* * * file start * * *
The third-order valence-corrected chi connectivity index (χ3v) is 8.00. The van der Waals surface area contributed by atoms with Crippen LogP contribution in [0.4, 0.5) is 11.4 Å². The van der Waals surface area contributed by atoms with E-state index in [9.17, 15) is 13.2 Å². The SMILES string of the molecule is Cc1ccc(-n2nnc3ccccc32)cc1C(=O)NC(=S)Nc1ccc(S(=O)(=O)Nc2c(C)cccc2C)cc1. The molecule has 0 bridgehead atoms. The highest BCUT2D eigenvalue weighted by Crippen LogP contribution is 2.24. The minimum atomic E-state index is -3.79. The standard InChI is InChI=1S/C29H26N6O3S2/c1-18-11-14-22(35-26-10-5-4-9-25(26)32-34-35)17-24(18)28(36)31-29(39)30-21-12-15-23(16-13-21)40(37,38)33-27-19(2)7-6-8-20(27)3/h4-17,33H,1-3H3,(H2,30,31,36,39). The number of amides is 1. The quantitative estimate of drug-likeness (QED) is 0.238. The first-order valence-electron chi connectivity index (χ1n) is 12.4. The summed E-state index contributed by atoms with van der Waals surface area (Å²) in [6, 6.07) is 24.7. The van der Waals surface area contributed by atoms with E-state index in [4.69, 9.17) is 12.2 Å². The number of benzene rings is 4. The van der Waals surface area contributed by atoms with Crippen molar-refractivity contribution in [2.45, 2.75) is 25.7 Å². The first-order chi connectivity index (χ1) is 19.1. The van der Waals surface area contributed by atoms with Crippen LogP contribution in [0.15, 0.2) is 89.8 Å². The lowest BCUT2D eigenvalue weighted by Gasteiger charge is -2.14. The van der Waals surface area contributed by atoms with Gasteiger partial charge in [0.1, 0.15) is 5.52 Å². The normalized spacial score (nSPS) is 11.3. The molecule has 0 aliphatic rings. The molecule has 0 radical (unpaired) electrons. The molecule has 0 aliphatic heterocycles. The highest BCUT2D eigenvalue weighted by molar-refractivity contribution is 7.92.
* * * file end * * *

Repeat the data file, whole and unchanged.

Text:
The third-order valence-corrected chi connectivity index (χ3v) is 8.00. The van der Waals surface area contributed by atoms with Crippen LogP contribution in [0.4, 0.5) is 11.4 Å². The van der Waals surface area contributed by atoms with E-state index in [9.17, 15) is 13.2 Å². The SMILES string of the molecule is Cc1ccc(-n2nnc3ccccc32)cc1C(=O)NC(=S)Nc1ccc(S(=O)(=O)Nc2c(C)cccc2C)cc1. The molecule has 0 bridgehead atoms. The highest BCUT2D eigenvalue weighted by Crippen LogP contribution is 2.24. The minimum atomic E-state index is -3.79. The standard InChI is InChI=1S/C29H26N6O3S2/c1-18-11-14-22(35-26-10-5-4-9-25(26)32-34-35)17-24(18)28(36)31-29(39)30-21-12-15-23(16-13-21)40(37,38)33-27-19(2)7-6-8-20(27)3/h4-17,33H,1-3H3,(H2,30,31,36,39). The number of amides is 1. The quantitative estimate of drug-likeness (QED) is 0.238. The first-order valence-electron chi connectivity index (χ1n) is 12.4. The summed E-state index contributed by atoms with van der Waals surface area (Å²) in [6, 6.07) is 24.7. The van der Waals surface area contributed by atoms with E-state index in [4.69, 9.17) is 12.2 Å². The number of benzene rings is 4. The van der Waals surface area contributed by atoms with Crippen molar-refractivity contribution in [2.45, 2.75) is 25.7 Å². The first-order chi connectivity index (χ1) is 19.1. The van der Waals surface area contributed by atoms with Crippen LogP contribution in [0.15, 0.2) is 89.8 Å². The lowest BCUT2D eigenvalue weighted by Gasteiger charge is -2.14. The van der Waals surface area contributed by atoms with Gasteiger partial charge in [0.1, 0.15) is 5.52 Å². The normalized spacial score (nSPS) is 11.3. The molecule has 0 aliphatic rings. The molecule has 0 radical (unpaired) electrons. The molecule has 0 aliphatic heterocycles. The highest BCUT2D eigenvalue weighted by molar-refractivity contribution is 7.92.